On a personal level it is time for Southerners to wean themselves from dependence on federal largesse. Since the New Deal, Washington has funneled more tax dollars into the South than it has taken out, and this has caused the region to be bound tightly by the attached strings. If Southerners are ever to be free from federal dictates, we must learn to provide for our own needs without depending on government wealth transfers.
On a spiritual level, we take our stand squarely within the tradition of Christianity. This historic faith, though everywhere attacked by the hollow men of modernity, has always been central to the pursuit of personal honor, political liberty and human charity. Asking for only the religious freedoms guaranteed in the Bill of Rights, we oppose the government's campaign against our Christian traditions.
The war that is being waged against the Southern identity and its traditional symbols must cease. Legislatures in Southern states are under pressure to rename streets and destroy monuments that honor Confederate soldiers. Corporations headquartered in Southern states have refused to fly state flags that contain a Confederate emblem; public schools have forbidden the display of the Confederate battle flag as if it were an example of gang colors.
If the Confederate flags are tainted by the abuses of slavery, so are the flags of the United States, Great Britain, France and Spain -- all countries that engaged in the trading of human beings. We do not claim that all our ancestors were infallible or even honorable in all their actions, but we utterly repudiate the one-sided and hypocritical movement to demonize Southerners and their symbols.
Race relations are nowhere perfect in the United States, but black and white Southerners have learned through experience, often painful, how to get along with, or at least tolerate, each other. Southerners on both sides who were "racist" by principle were decent and humane in their actual conduct. As Dick Gregory used to say, "Down South they don't care how close you get, so long as you don't get too big; up North they don't care how big you get, so long as you don't get too close." This regional difference in attitude may help to explain why so many decent black American families are moving back to the South.
After so many decades of strife, black and white Southerners of good will should be left alone to work out their destinies, avoiding, before it is too late, the urban hell that has been created by the lawyers, social engineers and imperial bureaucrats who have grown rich on programs that have done nothing to help anyone but themselves.
The same Northern intellectuals, who in the 19th century were denouncing Southern "racism," greeted the arrival of Catholics and Jews with horror. They designed public school programs to Protestantise the Irish and practised the same kinds of genteel and not-so-genteel discrimination against blacks. Southern history tells a different story. Both Jews and Catholics quickly made their way into the highest political and social circles. In fact, the first Catholic and the first Jew to sit in an American cabinet were picked by Jefferson Davis, the president of the Confederacy. Southerners have been remarkably free of the anti-immigrant prejudices that have characterised Northern politics since the 1840s.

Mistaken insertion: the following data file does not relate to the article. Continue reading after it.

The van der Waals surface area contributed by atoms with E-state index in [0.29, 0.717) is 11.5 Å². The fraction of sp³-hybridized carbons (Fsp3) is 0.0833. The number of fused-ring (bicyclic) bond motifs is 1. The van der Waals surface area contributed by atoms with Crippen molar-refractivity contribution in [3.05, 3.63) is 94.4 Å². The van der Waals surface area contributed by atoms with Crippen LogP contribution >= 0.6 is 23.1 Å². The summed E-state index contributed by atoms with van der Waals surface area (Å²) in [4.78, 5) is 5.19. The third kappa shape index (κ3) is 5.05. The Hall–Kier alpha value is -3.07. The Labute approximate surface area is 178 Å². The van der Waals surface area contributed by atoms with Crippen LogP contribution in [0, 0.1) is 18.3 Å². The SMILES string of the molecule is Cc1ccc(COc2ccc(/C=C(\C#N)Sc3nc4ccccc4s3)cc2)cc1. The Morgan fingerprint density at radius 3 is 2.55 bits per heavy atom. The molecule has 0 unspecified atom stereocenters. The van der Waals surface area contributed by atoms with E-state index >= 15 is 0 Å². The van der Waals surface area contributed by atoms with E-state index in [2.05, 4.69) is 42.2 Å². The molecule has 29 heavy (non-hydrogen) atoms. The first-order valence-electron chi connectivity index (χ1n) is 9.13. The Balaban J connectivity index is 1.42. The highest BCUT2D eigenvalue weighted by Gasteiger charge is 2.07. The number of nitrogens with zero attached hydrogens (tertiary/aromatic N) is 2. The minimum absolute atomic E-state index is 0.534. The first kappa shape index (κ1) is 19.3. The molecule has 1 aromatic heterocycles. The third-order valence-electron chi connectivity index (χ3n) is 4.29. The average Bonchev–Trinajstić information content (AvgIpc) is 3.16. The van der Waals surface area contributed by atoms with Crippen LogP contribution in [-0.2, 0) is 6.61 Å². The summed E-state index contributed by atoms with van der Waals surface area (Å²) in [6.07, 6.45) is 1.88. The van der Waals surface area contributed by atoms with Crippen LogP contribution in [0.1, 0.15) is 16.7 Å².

Southerners respect the rights of all Americans in every region to preserve their authentic cultural traditions and demand the same respect from others. For too long, Northern intellectuals have tried to control Southern culture and to northernise our schools and universities. They and their Southern allies have rewritten history and imposed their mythology upon generations of students, who have come to believe that their ancestors were uniquely guilty in the annals of inhumanity, that their region is -- in the graphic phrase of one brainwashed Southerner -- "the nation's armpit." This is not scholarship but propaganda.
If Southerners were any other people in the world, the campaign to rob them of their symbols, their history and their cultural identity would be termed cultural genocide -- a term that several scholars have not hesitated to apply. The late Raphael Lemkin, the Polish legal scholar who helped give the term its currency, defined "genocide" not merely as an attempt to annihilate a people physically but as a plan for "the disintegration of the political and social institutions of culture, language, national feelings, religion." If Southerners are a blight on the American landscape, as they are almost uniformly portrayed, then the only "solution" is to eliminate them by destroying their cultural identity.
As Southerners, we prefer not to think of ourselves as victims. We are proud, not of what our people have suffered (although they have suffered a good deal), but of the good things they have done. We are not asking for reparations or set-aside programs. All we ask are the rights the Constitution gave us and all Americans over 200 years ago: the right to be let alone to mind our own business, to raise our own children and to say our own prayers in the buildings built with our own money. As one of Faulkner's characters remarks, "That don't seem like too much to ask."